Cars & Vehicles Hybrid Vehicles

Are Hybrid Mandates and MPG Rules Going to Kill The Future of Flying Cars?

Over the years, I've always wanted to design a flying car, I truly believe it is possible, and I think that future new materials will allow us to do just that.
Of course, they've been talking about this for the last three decades, actually probably for the last six.
Still, we don't have flying cars yet do we? Now then, there are some sticky issues with all of this, namely all the rules and regulations.
After all, right now we have all sorts of driving rules to keep everyone in line, hopefully to prevent the 20 to 30,000 highway deaths per year.
Okay so let's talk about this for second because I'd like to talk to you about a sub topic having to do with hybrid mandates and the new Café standards for miles per gallon rules.
First, if we mandate that cars need to be more fuel efficient, and the only way to do that is to have dual systems such as are in modern-day hybrid cars, then those cars might indeed be too heavy due to the weight of the batteries for them to ever get off the ground.
Even if the materials used such as carbon nano-tubes and graphene coatings in some sort of carbon composite fiber shell are 50 times lighter than steal and much stronger.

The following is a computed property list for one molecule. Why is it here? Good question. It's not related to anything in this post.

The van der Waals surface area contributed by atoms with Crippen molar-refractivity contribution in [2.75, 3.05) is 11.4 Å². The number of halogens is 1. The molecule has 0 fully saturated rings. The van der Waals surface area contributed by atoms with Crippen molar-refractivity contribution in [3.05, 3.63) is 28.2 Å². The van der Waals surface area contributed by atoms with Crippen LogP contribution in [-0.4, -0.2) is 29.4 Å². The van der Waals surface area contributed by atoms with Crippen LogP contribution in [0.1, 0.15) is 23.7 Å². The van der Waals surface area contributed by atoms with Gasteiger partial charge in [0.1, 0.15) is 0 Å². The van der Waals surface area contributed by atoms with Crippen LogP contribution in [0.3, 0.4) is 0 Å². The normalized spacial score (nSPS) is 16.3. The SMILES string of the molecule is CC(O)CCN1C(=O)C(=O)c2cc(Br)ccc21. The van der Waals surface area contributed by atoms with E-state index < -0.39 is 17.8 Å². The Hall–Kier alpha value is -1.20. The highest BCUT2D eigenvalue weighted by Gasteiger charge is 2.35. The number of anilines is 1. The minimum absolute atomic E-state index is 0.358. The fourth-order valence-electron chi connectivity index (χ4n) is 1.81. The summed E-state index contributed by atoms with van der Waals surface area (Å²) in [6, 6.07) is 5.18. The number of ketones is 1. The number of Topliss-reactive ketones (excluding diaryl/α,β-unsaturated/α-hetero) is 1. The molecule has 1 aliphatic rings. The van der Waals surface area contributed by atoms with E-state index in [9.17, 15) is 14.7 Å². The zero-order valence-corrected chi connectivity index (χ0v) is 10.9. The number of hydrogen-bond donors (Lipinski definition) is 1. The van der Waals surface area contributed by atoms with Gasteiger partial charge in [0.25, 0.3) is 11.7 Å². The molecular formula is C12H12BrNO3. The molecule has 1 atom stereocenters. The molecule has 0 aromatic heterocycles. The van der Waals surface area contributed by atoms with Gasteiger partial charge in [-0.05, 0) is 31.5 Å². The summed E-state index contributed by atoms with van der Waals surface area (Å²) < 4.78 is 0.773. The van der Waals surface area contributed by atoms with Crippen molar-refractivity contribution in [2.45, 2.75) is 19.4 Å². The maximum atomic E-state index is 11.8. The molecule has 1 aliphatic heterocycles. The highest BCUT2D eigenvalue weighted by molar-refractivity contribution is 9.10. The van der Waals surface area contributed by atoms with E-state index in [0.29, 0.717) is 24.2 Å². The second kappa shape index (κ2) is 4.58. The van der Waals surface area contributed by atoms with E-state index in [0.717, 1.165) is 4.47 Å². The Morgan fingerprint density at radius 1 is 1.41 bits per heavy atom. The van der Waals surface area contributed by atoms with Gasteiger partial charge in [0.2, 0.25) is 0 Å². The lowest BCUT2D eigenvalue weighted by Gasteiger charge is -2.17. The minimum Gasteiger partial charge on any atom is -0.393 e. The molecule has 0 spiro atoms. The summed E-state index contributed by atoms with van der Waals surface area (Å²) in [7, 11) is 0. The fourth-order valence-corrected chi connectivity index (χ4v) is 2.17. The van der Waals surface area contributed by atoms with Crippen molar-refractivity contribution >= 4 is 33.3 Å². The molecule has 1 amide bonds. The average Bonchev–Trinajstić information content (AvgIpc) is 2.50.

Are you beginning to see the challenges and all of this? One could say that you could get better fuel economy by traveling in a straight line toward your destination.
Still, will flying cars be allowed to do this? Will they be allowed to deviate to a more direct route? Will people get upset if others are flying right over their house and their backyard? After all, where is the privacy - people are already complaining about unmanned drones and privacy in their backyard.
Let's say you were sunbathing, and someone flew over in a flying car, and decided to make a few circles above you to get a good view before going on their way, what would prevent them from doing that?.
This means that we won't get the benefit from straight-line flying from destination to destination point.
If aircraft are to follow specific highways in the sky, and yet they require dual systems for propulsion, including that extra weight of the batteries, then they will not perhaps be able to meet the miles per gallon standards which will be set and keep increasing each and every year.
Indeed I hope you will please consider all this and think on it.

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